Manti Te'o: Why Notre Dame LB's Case for Heisman Trophy Comes Up Short

Patrick Clarke@@_Pat_ClarkeCorrespondent IDecember 1, 2012

November 24, 2012; Los Angeles, CA, USA; Notre Dame Fighting Irish linebacker Manti Te'o (5) after the 22-13 victory against the Southern California Trojans during the second half at the Los Angeles Memorial Coliseum. Mandatory Credit: Gary A. Vasquez-US PRESSWIRE
Gary A. Vasquez-US PRESSWIRE

It's hard to argue with 103 tackles and seven interceptions., but it's even more difficult to argue with 12-0. 

There's no denying that Notre Dame senior linebacker Manti Te'o has been one of the most dominant players in college football this season. He led the Fighting Irish to an undefeated regular season and helped them clinch a spot in the BCS National Championship Game. 

However, there comes a point where Te'o's Heisman Trophy case falls short.

Sure, he has 42 more tackles than the next leading Notre Dame defender this season. Yes, I know Te'o has three more picks than the next leading linebacker in the nation. But if Te'o supporters have any argument at all, it's that their man is the most valuable player in college football, not the most outstanding.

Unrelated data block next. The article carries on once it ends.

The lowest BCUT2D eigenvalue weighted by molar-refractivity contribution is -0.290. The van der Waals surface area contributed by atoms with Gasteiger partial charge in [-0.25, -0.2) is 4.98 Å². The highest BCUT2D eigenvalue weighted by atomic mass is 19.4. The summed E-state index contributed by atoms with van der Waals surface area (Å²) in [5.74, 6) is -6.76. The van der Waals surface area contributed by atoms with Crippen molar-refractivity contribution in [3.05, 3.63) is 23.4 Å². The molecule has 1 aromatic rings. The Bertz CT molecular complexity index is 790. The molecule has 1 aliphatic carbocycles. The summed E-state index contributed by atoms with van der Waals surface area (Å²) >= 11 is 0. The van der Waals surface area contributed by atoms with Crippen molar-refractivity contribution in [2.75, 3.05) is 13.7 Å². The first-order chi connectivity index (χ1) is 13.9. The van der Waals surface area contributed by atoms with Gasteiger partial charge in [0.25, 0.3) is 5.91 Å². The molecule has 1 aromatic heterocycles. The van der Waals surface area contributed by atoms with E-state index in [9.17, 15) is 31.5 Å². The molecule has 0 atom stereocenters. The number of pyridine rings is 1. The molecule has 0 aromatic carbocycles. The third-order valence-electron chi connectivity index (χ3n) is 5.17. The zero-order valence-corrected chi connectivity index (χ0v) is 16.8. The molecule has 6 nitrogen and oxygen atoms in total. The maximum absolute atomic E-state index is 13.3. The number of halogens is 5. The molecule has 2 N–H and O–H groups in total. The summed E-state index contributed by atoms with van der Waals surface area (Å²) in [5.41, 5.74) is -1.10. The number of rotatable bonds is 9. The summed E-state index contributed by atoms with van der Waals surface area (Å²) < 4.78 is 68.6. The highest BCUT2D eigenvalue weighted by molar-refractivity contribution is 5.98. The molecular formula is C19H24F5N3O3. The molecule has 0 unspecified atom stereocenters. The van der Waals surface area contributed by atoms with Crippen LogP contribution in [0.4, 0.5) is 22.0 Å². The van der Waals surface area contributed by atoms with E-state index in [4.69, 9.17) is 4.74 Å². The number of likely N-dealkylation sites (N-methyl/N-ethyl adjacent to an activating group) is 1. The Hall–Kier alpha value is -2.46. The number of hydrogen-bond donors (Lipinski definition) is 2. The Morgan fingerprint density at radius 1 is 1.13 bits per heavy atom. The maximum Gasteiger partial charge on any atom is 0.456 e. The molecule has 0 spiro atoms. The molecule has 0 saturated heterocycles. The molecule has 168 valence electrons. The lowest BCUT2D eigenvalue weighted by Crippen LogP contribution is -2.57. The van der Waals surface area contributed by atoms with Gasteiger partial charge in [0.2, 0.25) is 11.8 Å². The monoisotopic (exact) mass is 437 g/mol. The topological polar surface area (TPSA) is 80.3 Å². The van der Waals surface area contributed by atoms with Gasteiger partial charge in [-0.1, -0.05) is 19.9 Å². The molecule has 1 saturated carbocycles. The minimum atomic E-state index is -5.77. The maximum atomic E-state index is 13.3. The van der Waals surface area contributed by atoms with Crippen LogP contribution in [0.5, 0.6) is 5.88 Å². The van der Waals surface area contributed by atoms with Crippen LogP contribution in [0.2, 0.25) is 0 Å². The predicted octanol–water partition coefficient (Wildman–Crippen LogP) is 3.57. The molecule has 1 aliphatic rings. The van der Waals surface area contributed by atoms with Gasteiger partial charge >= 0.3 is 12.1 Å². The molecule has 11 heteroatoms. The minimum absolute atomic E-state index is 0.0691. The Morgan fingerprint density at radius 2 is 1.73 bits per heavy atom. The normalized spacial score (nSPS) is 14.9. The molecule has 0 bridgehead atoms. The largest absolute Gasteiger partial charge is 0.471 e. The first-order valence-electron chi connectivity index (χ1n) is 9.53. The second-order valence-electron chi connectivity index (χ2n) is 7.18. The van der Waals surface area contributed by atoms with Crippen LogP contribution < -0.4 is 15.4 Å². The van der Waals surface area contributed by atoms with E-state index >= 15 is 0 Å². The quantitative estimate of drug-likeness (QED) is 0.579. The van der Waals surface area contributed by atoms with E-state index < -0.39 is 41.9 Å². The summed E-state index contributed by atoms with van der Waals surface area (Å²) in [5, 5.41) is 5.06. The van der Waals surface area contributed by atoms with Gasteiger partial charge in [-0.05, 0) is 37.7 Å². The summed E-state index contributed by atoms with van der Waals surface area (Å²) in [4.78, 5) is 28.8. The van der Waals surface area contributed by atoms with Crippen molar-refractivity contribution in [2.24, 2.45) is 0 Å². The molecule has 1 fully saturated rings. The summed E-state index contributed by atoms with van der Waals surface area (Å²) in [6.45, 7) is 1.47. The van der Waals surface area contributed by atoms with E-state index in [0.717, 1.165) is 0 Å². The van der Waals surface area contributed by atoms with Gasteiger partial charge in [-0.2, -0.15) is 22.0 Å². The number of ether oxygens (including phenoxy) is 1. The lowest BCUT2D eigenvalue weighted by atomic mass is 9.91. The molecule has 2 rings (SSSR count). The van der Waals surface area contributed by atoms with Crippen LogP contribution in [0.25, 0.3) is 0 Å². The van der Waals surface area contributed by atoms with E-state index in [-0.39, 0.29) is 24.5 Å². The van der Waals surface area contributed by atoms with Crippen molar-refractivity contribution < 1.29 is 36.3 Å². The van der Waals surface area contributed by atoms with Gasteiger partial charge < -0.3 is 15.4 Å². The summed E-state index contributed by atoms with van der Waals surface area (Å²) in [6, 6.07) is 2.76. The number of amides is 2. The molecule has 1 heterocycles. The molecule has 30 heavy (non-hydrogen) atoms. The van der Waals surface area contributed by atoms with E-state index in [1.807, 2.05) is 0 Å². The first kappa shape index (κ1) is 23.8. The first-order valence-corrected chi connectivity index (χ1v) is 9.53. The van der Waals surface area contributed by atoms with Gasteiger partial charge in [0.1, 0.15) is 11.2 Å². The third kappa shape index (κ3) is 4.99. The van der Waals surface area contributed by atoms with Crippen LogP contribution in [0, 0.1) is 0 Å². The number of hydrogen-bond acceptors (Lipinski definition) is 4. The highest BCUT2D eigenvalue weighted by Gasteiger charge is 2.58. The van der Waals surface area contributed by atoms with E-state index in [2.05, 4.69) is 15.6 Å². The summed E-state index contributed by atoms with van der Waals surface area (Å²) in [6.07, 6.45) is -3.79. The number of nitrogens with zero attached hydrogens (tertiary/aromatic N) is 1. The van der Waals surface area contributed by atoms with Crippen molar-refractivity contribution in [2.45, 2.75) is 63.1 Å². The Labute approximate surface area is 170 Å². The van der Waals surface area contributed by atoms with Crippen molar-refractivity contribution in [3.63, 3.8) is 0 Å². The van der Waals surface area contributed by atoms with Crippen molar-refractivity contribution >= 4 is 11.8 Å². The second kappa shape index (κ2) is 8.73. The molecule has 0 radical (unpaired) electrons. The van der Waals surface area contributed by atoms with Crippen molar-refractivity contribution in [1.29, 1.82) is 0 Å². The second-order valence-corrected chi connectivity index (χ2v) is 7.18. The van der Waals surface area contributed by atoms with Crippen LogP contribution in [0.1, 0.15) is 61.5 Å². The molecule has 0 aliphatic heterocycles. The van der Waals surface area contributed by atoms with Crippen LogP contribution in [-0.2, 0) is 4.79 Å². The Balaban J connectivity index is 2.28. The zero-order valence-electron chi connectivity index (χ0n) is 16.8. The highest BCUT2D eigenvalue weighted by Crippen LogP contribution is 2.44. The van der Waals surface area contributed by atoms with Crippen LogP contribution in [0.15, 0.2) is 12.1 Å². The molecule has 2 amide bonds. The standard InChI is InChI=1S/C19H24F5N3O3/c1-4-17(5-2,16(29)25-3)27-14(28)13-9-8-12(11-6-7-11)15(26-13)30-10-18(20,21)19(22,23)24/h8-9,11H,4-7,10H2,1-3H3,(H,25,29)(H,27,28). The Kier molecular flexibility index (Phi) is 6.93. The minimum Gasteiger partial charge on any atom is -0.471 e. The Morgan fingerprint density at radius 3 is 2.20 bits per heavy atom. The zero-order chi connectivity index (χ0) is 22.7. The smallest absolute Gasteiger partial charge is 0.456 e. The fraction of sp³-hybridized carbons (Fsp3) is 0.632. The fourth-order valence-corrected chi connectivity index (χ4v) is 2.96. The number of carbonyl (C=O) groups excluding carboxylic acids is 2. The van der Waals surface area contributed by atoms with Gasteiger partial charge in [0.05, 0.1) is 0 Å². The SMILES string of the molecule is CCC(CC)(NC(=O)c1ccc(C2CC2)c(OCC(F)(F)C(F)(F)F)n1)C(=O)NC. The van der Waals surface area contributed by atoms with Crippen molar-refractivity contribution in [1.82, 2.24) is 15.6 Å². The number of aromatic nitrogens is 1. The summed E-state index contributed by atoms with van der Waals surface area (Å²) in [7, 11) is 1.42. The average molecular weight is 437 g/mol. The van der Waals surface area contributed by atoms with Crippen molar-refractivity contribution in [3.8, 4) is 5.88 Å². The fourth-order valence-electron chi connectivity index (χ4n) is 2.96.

That honor belongs to Texas A&M redshirt freshman Johnny Manziel, who has racked up 4,600 total yards and 43 total touchdowns in 12 games this season while leading the Aggies to a 10-2 record in their first season in the SEC. 

The Heisman is awarded to the nation's most outstanding player, not the best player on the best team. Baylor's Robert Griffin III proved that just last year. His numbers were phenomenal, but his team had three losses.

This from the Heisman's official website:

For the 78th time since its inception in 1935, the Heisman Memorial Trophy will be awarded to an individual designated as the outstanding college football player in the United States.

Awarding the Heisman to Manziel is not a knock against Te'o, but instead against what the award stands for. It's not a most valuable player award, but perhaps it should be. Otherwise Te'o would win going away. After all, there's no argument that can be made that Te'o hasn't been the most valuable player in college football this season.

He's carried Notre Dame's prolific defense on his back since September and has done it while overcoming tremendous adversity. 

Te'o's individual accomplishments must be honored and awarded this December in some way. And if that way happens to be in the form of the Heisman, it will be well deserved and appropriate.

Having witnessed Te'o's impact on the Irish all year long, and learning what kind of high character person he is, I would be the first to congratulate him on winning the most coveted individual award in college football.

Unfortunately, his highlight reel plays have been few and far between in comparison to Manziel, and that's why many will associate the pose with Johnny Football in 2012.

At least until the Heisman is redefined. 


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